This section will take up most of our time and space because this is where the problem begins, and therefore this is where it must end. We need to understand at least five key terms: evil, omnipotence, good, happiness and free will. The most important one for the problem of evil, of course, is evil.
The two most common misunderstandings about evil that make the problem more difficult than it needs to be are (1) the tendency to see evil as a being and (2) the confusion between two very different kinds of evil, physical evil and moral evil.
1. Evil is not a being, thing, substance or entity. This was Augustine’s great breakthrough (Confessions) that liberated him from Manichaean dualism (the belief in two ultimate beings, one good, one evil). He realized that all being is good metaphysically, or ontologically, or in its being. For all being is either the Creator or his creature. He himself is good, and he declared everything he created good (Genesis 1). And that is all the being there is.
If evil were a being, the problem of evil would be insolvable, for then either God made it—and thus he is not all-good—or else God did not make it—and thus he is not the all-powerful creator of all things. But evil is not a thing. Things are not evil in themselves. For instance, a sword is not evil. Even the stroke of the sword that chops off your head is not evil in its being—in fact, unless it is a “good” stroke, it will not chop your head off. Where is the evil? It is in the will, the choice, the intent, the movement of the soul, which puts a wrong order into the physical world of things and acts: the order between the sword and an innocent’s neck rather than a murderer’s neck or an innocent’s bonds.
Even the devil is good in his being. He is a good thing gone bad—in fact, a very good thing gone very bad. If he had not had the greatest ontological goodness (goodness in his being) of a powerful mind and will, he could never have become as morally corrupt as he is. “Lilies that fester smell far worse than weeds.” Corruptio optimi pessima, “the corruption of the best things are the worst things.” To be morally bad, you must first be ontologically good.
Even physical evil is not a thing. The lack of power in a paralyzed limb is physical evil, but it is not a thing, like another limb. Blindness is a physical evil, but it is not a thing, like an eye. The cataract that causes the evil is not itself the evil.
Is evil then merely subjective? A fantasy, an illusion? No, for if it were a mere subjective illusion, then the fact that we fear this mere illusion would be really evil. As Augustine says, “thus either the evil that we fear is real, or the fact that we fear it is evil.”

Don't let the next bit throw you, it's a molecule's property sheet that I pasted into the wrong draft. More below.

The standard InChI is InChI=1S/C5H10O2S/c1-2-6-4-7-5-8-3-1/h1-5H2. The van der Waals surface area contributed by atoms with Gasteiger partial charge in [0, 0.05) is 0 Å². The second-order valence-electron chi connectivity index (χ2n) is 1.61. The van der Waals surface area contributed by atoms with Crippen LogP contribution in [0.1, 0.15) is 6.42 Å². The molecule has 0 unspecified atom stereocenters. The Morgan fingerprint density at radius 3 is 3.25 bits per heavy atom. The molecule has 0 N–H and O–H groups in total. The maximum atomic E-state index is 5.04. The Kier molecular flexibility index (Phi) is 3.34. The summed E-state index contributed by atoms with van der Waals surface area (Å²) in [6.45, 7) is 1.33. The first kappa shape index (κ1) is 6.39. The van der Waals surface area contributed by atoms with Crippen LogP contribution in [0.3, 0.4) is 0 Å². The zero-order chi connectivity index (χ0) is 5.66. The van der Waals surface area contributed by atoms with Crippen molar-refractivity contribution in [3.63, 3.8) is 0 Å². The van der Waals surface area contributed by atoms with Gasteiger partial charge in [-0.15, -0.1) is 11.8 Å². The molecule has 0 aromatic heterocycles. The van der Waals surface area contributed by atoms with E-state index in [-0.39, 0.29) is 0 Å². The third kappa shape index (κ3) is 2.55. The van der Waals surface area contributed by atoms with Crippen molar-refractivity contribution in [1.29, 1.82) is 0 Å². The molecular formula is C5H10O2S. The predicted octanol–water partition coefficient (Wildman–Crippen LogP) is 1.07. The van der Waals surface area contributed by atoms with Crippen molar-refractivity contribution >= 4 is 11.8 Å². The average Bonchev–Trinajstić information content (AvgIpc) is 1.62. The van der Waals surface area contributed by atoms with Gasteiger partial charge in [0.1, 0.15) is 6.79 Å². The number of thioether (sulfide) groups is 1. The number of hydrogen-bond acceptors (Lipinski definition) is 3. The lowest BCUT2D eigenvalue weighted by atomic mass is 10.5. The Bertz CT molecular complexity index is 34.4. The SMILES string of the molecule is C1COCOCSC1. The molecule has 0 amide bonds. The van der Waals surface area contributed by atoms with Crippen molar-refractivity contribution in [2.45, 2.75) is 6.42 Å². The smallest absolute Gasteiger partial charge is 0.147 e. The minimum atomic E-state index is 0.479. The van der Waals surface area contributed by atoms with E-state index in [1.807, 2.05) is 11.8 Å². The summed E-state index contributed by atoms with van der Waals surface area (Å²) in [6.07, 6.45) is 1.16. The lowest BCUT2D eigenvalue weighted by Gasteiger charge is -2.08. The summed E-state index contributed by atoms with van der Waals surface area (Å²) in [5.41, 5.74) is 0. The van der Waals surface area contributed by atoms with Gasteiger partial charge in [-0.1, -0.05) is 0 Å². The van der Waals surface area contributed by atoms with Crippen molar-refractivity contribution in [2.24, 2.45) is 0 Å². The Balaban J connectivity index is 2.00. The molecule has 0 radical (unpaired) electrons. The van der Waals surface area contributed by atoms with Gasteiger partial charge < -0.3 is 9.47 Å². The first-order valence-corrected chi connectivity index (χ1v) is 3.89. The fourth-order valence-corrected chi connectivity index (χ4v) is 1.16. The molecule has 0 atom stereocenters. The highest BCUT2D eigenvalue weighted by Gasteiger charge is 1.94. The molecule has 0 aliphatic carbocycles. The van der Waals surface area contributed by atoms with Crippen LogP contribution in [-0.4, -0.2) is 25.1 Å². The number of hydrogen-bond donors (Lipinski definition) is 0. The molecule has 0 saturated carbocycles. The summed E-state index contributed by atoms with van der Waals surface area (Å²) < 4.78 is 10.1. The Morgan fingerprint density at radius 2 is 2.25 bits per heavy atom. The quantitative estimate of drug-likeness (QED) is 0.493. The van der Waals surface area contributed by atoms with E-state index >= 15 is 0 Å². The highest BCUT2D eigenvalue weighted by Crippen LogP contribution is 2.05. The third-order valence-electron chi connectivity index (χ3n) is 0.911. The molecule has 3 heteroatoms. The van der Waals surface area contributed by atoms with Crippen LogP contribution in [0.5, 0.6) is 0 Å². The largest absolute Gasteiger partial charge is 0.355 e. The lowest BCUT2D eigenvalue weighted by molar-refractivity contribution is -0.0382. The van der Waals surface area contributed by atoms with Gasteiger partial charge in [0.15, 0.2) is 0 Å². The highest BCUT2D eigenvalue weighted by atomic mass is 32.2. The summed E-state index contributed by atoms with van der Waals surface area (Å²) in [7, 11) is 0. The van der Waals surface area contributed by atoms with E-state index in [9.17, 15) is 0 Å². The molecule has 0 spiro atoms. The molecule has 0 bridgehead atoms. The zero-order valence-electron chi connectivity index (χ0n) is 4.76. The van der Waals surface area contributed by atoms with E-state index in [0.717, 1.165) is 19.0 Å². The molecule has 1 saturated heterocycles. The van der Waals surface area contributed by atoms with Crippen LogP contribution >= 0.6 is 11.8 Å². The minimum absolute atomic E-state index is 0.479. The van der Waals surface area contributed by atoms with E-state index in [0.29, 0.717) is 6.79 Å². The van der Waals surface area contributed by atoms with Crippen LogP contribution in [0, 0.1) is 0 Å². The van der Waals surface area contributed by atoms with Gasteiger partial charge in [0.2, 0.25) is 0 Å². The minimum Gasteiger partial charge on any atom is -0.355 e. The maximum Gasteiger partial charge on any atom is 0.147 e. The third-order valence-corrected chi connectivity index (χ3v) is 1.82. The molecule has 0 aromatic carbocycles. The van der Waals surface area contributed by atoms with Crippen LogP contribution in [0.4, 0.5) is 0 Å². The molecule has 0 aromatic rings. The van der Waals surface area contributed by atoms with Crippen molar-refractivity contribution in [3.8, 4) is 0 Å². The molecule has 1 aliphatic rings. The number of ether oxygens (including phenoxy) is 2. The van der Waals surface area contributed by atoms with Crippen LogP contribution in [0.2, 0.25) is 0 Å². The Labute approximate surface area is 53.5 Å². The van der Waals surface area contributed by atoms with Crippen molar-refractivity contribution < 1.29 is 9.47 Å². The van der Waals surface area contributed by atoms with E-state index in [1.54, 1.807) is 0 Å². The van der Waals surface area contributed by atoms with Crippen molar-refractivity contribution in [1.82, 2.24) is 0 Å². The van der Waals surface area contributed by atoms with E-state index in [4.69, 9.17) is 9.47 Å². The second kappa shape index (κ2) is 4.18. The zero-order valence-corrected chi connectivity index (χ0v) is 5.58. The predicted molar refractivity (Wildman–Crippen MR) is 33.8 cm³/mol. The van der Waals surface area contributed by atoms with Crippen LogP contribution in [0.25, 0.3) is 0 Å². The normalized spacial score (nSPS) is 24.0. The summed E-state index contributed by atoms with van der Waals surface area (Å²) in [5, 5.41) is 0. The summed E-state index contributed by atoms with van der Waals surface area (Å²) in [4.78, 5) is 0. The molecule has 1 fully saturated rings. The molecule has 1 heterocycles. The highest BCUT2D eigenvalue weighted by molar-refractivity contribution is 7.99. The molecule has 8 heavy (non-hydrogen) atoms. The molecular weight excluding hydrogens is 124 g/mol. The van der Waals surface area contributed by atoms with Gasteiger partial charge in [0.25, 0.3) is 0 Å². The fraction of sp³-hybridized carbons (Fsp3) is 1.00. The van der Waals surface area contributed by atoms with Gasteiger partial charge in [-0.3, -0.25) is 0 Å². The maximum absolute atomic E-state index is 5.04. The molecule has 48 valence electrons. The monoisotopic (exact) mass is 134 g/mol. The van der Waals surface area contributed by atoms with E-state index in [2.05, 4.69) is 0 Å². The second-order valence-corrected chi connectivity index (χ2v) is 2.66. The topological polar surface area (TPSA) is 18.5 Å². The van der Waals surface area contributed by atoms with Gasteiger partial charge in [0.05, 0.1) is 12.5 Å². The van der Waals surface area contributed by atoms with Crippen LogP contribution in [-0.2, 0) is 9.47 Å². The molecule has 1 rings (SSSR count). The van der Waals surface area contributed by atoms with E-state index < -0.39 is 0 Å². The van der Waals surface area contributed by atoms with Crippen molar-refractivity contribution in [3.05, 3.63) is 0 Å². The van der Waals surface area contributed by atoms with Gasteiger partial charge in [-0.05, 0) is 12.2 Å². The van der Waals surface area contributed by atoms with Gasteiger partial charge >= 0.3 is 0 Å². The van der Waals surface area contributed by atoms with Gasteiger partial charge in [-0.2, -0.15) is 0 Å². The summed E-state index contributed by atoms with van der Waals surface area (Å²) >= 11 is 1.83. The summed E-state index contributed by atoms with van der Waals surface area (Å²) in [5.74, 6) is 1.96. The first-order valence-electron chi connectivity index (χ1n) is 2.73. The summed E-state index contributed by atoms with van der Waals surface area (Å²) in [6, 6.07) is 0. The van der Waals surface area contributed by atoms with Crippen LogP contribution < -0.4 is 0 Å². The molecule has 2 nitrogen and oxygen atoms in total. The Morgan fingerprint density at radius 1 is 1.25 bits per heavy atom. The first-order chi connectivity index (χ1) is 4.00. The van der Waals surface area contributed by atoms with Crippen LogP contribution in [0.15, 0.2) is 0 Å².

Evil is real, but it is not a real thing. It is not subjective, but it is not a substance. Augustine defines evil as disordered love, disordered will. It is a wrong relationship, a nonconformity between our will and God’s will. God did not make it; we did. That is the obvious point of Genesis 1 and 3, the stories of God’s good creation and humanity’s evil fall.
The point, once seen, is so simple and obvious that we take it for granted. But without it, we would very likely embrace one of two popular heresies: either (1) the idea that we, not God, are the creators of good, the denial of Genesis 1, or (2) the idea that God, not we, is the creator of evil, the denial of Genesis 3. (New Age pantheistic idealism combines both of these heresies.)
2. The second major confusion about evil is to fail to distinguish between moral evil and physical evil, sin and suffering, the evil we actively do and the evil we passively suffer, the evil we freely will and the evil that is against our will, the evil we are directly responsible for and the evil we are not.
We need two different explanations for these two different kinds of evil, to explain both their causes and their cures. The origin of sin is human free will. The immediate origin of suffering is nature, or rather the relationship between ourselves and nature. We stub our toe, or get pneumonia, or drown.
Thus God is off the hook for sin, but not for suffering, it seems—unless the origin of suffering can also be traced to sin. This is what the story in Genesis 3 does. Without explaining how, it tells us that the thorns and thistles and the sweat of the brow and the pain of childbirth all are the result of our sin.